Category Archives: It's Not Easy Being A Mid-Major

Sunday morning buffet

You still get hungry on a long holiday weekend, so here you go.

  • I guess Georgia’s bad luck with offensive linemen follows some of them even after they leave.  Hope he recovers.
  • If I didn’t know any better, I’d suspect Kansas State was deliberately trying to provoke a challenge to the transfer rules by the way it’s handled Leticia Romero’s transfer request.  A union would be worse for her, though.
  • Can the early signing day for football proposal be saved?
  • Now the sharks are really beginning to circle around the antitrust litigation.
  • Fresno State’s Pat Hill knew what was coming a decade ago:  For Fresno State to make the cut, Hill said, the university would have to grow its fan base and invest in infrastructure (i.e. a 70,000-seat stadium) so the big boys could literally not afford to leave the Bulldogs behind.
  • At Georgia, athletics spokesman Claude Felton told the Times-Union the school is against selling alcohol at Jacksonville’s EverBank Field when the Bulldogs play Florida and “would not be in favor of alcohol sales in Sanford Stadium at this time.’’  So you’re saying there’s a chance?
  • This pretty much sums things up:  The NCAA is a product of its own membership. Then again, LSU doesn’t want non-football playing Marquette to have the same voting rights when it comes to deciding how it does business.
  • Thirty-six teams will be banned from the 2014-15 postseason because of sub-par scores on the newest Academic Progress Rate, which was released Wednesday. Not one of them comes from a power conference.”
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Filed under Academics? Academics., Georgia Football, It's Not Easy Being A Mid-Major, It's Just Bidness, Recruiting, The Body Is A Temple, The NCAA

“This isn’t something that rolled off the presidents’ desk. The presidents are clueless.”

Bob Kustra certainly knows from where he speaks on that.  How else do you argue with a straight face that nobody forces student-athletes to take the deal schools currently offer on the one hand and then rail against the shit you believe you’re forced to take by choosing to be a participant in Division I athletics?

First class buffoonery from a guy who thinks he can create leverage to make Delany and Slive act against their own interests.  They wouldn’t even take your phone calls, Bob.

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Filed under It's Not Easy Being A Mid-Major

Bob Kustra’s neverending rage against the machine

Boy, give a guy a blue turf and a bowl win over Big Game Bob – like that’s so freakin’ unusual – and the next thing you know he wants to dictate terms to the rest of college athletics.

You may remember these classic hits from Boise State President Bob Kustra:

  • “The BCS is a fundamentally flawed system that is unfair in its access, governance and revenue distribution…”
  • “We want to propose to the NCAA a mandated home-and-home scheduling arrangement for I-A non-conference football games. Why should Boise State go to Georgia, but more than likely they’re not going to return it?”
  • “… Nowhere is the inequality of the BCS system more evident than in revenue distribution.”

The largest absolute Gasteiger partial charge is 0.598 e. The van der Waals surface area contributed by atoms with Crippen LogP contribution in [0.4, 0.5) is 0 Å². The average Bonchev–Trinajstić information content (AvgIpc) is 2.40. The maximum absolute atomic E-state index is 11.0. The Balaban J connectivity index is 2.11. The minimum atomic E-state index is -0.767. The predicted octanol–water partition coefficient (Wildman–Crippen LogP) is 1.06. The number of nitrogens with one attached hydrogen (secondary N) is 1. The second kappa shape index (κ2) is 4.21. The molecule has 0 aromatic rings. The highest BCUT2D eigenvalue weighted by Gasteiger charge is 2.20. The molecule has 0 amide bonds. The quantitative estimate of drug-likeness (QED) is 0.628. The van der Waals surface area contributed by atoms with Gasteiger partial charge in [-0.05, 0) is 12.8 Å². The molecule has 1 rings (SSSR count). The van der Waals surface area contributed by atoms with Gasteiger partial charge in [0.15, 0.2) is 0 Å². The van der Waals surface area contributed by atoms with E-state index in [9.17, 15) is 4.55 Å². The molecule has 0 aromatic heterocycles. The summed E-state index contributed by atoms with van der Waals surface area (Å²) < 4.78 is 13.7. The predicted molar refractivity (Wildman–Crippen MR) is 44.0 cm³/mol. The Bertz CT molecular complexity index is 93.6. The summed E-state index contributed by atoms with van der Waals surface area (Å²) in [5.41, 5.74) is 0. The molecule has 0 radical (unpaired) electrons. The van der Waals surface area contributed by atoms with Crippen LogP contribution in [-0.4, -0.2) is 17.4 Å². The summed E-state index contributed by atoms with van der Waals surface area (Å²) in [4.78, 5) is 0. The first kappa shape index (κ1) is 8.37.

• “There is considerable irony in the fact that in the highest temple of political correctness, American higher education, the BCS worships the false idols of monopoly, inequity and greed at the expense of the virtues of fairness, access and competition.”

Then again, you may not, because, quite frankly, nobody outside of Kustra’s family really cares what’s bothering him.  That’s not slowing him down, though.  There’s always a new issue du jour to rage against, and today it’s big conference autonomy.  Kustra has submitted an op-ed to USA Today, but since that isn’t the same thing as getting it printed there, he’s turned it over to local media, too.  It’s a real call to arms.

To assure the largesse that intercollegiate athletics needs to feed itself and to perpetuate the dominance of a few, for years now the NCAA leadership has carefully controlled the decision-making structure at the Division 1 level. In the past, the BCS structure guaranteed monopoly control, but the so-called “high resource” five conferences seem to pull the strings these days, with two of the conferences taking the lead in calling the shots for the others. It seems they are never satisfied with their bloated athletic budgets, especially when threatened in recent years by upstart, so-called mid-major programs that steal recruits, oftentimes beat the big boys, “mess with” the national rankings and sometimes take postseason bowl games and revenue away from the anointed few. If they have the resources to outspend their Division 1 colleagues with fewer resources, then why not fix the NCAA rules to do so.

The latest round of NCAA reforms proposes a new governance structure that President Harris Pastides of the University of South Carolina described in a New York Times op-ed piece as allowing universities “to independently determine at what level they can provide resources to benefit students.” Now there’s a sure-fire way to kick off a race for larger athletics budgets. At the very least, they are to be commended for their honesty.

Of course, this grab for money and power is couched in the noblest of terms – it’s all about the student-athletes and paying them beyond the scholarship because they generate revenue for the programs.

Now this shit might be taken seriously, except that Kustra’s had his hand out for some of the loot the big boys keep to themselves for so long that it comes off as little more than comic relief.  And, yeah, more than a little hypocritical.